Setting prices is a fundamental part of marketing that affects everything from a company's ability to attract customers to how much cash it makes on each sale. A flat rate pricing model is a pricing structure by which a company charges a fixed fee for a service instead of charging based on the amount of use of the service or the cost of providing service. Flat rate pricing is common in businesses that sell subscriptions, although contractors and other professional services providers can also charge flat rates.
A flat rate pricing scheme gives a business the incentive to be as productive as possible in providing services. Under flat rate pricing, companies make revenue quicker if they are able to perform more work in a given amount of time, so productivity gains translate directly into more profit. For instance, if a web developer charges clients a flat rate for each website completed, he can make more money by completing websites faster. On the other hand, if the developer uses an hourly pricing scheme, working faster won't change the amount of cash he earns in a given amount of time.
A flat rate pricing structure is easy for people to understand. When faced with a flat rate, customers don't have to worry about how much a service will end up costing, as the price is known upfront. With services that charge for usage or the amount of work performed, prices can vary significantly from one customer or project to another. Customers may be displeased if they end up being charged more than they expect.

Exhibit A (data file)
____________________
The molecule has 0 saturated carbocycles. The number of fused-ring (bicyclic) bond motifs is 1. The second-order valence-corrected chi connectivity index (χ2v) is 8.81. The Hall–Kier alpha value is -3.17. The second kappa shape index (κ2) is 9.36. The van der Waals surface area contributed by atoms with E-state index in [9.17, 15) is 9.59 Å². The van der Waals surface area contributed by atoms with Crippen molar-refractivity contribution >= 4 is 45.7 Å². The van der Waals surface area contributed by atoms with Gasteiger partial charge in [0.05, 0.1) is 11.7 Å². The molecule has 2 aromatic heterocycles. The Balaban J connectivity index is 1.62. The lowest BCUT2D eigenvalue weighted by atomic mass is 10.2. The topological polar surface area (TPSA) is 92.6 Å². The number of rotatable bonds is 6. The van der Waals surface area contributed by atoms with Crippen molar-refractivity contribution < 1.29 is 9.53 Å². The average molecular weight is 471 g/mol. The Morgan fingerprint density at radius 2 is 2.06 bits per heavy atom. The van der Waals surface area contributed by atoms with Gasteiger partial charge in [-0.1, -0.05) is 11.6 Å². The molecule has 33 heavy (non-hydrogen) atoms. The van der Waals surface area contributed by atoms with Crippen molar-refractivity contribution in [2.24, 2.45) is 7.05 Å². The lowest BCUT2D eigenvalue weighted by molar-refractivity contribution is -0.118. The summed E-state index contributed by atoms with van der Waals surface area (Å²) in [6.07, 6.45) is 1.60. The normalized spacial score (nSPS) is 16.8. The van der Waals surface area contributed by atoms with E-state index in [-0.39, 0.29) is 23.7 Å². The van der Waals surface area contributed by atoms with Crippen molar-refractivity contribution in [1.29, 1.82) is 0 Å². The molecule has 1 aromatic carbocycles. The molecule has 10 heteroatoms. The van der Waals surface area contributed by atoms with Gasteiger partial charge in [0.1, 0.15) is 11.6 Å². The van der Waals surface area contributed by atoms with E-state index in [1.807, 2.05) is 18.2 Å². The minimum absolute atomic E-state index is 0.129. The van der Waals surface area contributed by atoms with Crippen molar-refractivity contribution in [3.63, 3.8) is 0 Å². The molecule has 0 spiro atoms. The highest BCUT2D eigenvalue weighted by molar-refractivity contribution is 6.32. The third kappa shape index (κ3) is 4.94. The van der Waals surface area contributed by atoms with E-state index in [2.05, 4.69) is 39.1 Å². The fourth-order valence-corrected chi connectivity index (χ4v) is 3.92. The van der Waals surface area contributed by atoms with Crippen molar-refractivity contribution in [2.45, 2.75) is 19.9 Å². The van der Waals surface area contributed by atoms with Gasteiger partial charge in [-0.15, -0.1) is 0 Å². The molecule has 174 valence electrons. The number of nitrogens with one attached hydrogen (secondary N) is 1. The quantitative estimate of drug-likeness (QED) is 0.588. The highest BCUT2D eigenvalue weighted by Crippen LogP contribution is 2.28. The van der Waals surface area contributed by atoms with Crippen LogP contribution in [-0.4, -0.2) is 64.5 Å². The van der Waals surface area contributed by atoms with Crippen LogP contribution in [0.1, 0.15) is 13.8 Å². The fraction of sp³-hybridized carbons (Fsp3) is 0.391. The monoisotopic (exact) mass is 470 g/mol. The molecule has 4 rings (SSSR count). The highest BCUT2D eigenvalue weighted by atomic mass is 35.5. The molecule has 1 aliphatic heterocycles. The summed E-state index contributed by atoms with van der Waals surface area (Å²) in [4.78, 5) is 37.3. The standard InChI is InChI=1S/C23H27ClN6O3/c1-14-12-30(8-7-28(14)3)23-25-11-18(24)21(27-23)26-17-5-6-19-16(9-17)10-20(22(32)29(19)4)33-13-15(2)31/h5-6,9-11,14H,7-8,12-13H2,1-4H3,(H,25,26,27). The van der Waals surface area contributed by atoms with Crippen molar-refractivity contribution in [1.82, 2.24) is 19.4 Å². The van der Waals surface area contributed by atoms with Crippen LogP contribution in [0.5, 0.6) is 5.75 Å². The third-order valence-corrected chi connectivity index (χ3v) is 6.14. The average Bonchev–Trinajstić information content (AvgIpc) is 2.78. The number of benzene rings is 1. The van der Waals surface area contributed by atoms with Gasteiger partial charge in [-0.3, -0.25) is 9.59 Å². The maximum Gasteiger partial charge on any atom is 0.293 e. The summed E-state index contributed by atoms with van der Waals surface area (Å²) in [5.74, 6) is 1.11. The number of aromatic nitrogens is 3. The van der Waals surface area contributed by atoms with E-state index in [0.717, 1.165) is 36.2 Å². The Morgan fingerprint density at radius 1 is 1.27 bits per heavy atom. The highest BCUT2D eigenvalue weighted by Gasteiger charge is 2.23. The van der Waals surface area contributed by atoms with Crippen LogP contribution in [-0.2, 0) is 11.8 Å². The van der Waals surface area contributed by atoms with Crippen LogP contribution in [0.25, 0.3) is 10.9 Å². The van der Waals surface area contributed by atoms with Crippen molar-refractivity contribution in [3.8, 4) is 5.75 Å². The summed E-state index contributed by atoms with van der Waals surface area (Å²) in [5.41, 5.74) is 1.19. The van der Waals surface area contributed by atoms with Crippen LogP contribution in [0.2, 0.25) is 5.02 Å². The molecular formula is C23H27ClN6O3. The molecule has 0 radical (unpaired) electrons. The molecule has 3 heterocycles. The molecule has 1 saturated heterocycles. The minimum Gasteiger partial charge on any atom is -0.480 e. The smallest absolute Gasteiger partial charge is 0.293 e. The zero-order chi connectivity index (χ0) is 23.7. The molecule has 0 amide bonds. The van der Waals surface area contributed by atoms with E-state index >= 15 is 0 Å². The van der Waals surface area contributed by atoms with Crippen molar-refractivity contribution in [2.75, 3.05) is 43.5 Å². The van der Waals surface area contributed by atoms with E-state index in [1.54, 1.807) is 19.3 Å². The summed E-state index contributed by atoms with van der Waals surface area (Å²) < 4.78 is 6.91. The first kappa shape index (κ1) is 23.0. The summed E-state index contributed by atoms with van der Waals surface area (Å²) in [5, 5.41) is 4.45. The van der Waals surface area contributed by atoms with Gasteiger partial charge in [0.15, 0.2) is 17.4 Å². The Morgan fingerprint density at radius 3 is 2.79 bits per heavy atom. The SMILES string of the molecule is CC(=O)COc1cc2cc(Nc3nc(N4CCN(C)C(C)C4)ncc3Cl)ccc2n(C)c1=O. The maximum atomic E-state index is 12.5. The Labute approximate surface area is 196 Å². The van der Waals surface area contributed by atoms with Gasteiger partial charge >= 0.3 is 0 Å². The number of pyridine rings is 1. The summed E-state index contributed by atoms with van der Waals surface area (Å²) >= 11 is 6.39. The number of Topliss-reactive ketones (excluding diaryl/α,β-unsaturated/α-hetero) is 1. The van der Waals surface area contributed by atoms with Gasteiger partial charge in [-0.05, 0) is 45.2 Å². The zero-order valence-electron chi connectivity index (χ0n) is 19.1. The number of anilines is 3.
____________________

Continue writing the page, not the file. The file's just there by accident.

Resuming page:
Differing Consumer Needs
One of the main drawbacks of flat rate pricing is that it ignores differences between consumer needs and the difficulty and cost of providing services to different consumers. For instance, internet service providers may charge two customers the same rate even if one uses 50 times more bandwidth than the other. Flat rate pricing may end up making services too expensive for people who just want a basic level of service while charging heavy users less than they would be willing to pay.
A flat rate pricing model has the potential to negatively affect service quality. For instance, a web developer that charges by the hour has incentive to do as much work as necessary to get the job done well, since he makes more money for doing more work. A developer with a flat fee pricing structure might rush to get jobs done quicker, since spending extra time on a project doesn't translate into extra income, and this could lead to a lower quality in the final product.